They Are a Monopoly (The Team Is My Team)

From Fair Pay, Fair Play pages 75 and 121-123.

In Fair Pay, Fair Play: Getting the Pro-Team Sports We Want at Prices We Can Afford, the pro-teams sports and leagues are described as monopolies (monopoly My Teams operating within a cartel league). This is how our government describes monopoly (and monopoly power).

The Department of Justice (DOJ) represents the United States in court, including in antitrust and fair-trade cases. It has a discussion of monopoly power on its website and the opening sentence points out its dangers: “Monopoly power can harm society by making output lower, prices higher, and innovation less than would be the case in a competitive market.”

It sets out the elements of monopoly power in these words: “Monopoly power is conventionally demonstrated by showing that both (1) the firm has … a high share of a relevant market and (2) there are entry barriers … that permit the firm to exercise substantial market power for an appreciable period.”  It notes how various court rulings have established 70% or more as a high share of the market. And a little later, it notes the relevant product market “is defined with regard to demand substitution, which focuses on buyers’ views of which products are acceptable substitutes or alternatives.” (See

There are many examples in the book describing our unique relationship with a pro-team-sports franchise, but this one on page 75 may be the most relevant here.

Paul Lukas, operates the website. When the NBA announced its jersey- logo plan in 2016, he wrote an article and gave this example of team loyalty “Let’s say I’m a Yankees-hating Mets fan (which happens to be true). And let’s further say, just hypothetically, that the entire Mets team is traded for the entire Yankees team later today—25 guys for 25 guys. Who do I root for tomorrow? That’s easy: I root for whoever’s wearing a Mets uniform, even if it happens to be 25 guys I hated the day before.”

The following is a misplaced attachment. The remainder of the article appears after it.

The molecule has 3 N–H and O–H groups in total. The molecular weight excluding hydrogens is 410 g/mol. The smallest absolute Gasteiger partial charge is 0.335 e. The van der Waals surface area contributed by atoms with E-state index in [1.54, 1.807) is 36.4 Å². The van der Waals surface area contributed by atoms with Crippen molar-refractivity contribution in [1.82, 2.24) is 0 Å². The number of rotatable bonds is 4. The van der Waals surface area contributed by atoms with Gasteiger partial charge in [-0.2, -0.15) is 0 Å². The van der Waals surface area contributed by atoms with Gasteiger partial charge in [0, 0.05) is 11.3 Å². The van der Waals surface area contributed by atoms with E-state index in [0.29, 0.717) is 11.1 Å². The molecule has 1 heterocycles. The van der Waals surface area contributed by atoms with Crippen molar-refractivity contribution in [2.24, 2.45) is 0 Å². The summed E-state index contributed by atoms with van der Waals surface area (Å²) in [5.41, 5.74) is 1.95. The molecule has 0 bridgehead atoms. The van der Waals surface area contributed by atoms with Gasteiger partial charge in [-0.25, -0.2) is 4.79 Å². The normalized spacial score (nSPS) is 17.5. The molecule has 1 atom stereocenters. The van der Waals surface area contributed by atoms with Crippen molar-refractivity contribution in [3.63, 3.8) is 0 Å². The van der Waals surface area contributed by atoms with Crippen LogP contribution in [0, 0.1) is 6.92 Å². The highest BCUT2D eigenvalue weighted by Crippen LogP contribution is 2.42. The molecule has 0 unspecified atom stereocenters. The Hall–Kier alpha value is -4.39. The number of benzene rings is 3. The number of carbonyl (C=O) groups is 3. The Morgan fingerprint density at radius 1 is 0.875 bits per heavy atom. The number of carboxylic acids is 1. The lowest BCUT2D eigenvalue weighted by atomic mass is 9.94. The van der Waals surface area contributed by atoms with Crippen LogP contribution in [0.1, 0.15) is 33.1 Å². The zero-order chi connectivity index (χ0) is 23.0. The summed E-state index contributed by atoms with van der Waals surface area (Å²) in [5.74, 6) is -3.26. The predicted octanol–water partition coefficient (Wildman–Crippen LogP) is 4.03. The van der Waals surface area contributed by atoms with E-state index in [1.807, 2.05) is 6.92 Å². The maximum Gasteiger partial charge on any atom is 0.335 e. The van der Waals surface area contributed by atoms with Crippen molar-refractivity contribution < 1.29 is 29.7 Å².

As fans, we can all relate. To the fan, the “relevant market” for a professional baseball, basketball, football and hockey team is one. My Team has a 100% share of the market. There is no substitute. Even if you live in a community like New York, Chicago or Los Angeles with multiple baseball, basketball and hockey teams, the market (as Lukas noted above) is still one. And the barrier to entry is intensely personal. At each game we are told “Here are your ___,” and deep inside we say “yes they are, they’re My Team.” And this is why we live out all the dangers mentioned by the DOJ—lower output (and poorer output—bad teams), high prices (and taxes) and innovations (commercialization) that only they want.

So, Jane and Joe fan, it’s your turn to speak out. Tell the story of your relationship to your My Team. How enduring is it? Why? How do you behave when your My Team has a game? How does your My Team help you bond with members of your community? How did you feel when your My Team left town? You get the idea. Don’t hold back (but keep it clean). Below the comment box you can see what the team is saying on this issue.

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